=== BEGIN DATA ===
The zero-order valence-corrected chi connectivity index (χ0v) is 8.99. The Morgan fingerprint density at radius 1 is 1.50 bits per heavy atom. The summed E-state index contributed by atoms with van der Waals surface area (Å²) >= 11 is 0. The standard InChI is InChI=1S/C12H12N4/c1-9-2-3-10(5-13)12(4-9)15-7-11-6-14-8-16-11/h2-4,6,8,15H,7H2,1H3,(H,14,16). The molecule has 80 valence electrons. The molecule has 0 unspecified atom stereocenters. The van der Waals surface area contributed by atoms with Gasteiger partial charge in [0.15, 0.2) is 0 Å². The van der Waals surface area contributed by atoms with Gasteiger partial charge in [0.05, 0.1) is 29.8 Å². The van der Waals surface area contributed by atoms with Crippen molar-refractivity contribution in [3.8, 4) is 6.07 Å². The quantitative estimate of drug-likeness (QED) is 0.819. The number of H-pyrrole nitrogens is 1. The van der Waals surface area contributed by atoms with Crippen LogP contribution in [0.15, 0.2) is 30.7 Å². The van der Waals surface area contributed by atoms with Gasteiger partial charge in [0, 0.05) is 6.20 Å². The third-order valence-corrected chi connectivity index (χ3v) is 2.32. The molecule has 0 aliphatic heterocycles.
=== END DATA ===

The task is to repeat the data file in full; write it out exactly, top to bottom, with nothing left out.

The zero-order valence-corrected chi connectivity index (χ0v) is 8.99. The Morgan fingerprint density at radius 1 is 1.50 bits per heavy atom. The summed E-state index contributed by atoms with van der Waals surface area (Å²) >= 11 is 0. The standard InChI is InChI=1S/C12H12N4/c1-9-2-3-10(5-13)12(4-9)15-7-11-6-14-8-16-11/h2-4,6,8,15H,7H2,1H3,(H,14,16). The molecule has 80 valence electrons. The molecule has 0 unspecified atom stereocenters. The van der Waals surface area contributed by atoms with Gasteiger partial charge in [0.15, 0.2) is 0 Å². The van der Waals surface area contributed by atoms with Gasteiger partial charge in [0.05, 0.1) is 29.8 Å². The van der Waals surface area contributed by atoms with Crippen molar-refractivity contribution in [3.8, 4) is 6.07 Å². The quantitative estimate of drug-likeness (QED) is 0.819. The number of H-pyrrole nitrogens is 1. The van der Waals surface area contributed by atoms with Crippen LogP contribution in [0.15, 0.2) is 30.7 Å². The van der Waals surface area contributed by atoms with Gasteiger partial charge in [0, 0.05) is 6.20 Å². The third-order valence-corrected chi connectivity index (χ3v) is 2.32. The molecule has 0 aliphatic heterocycles.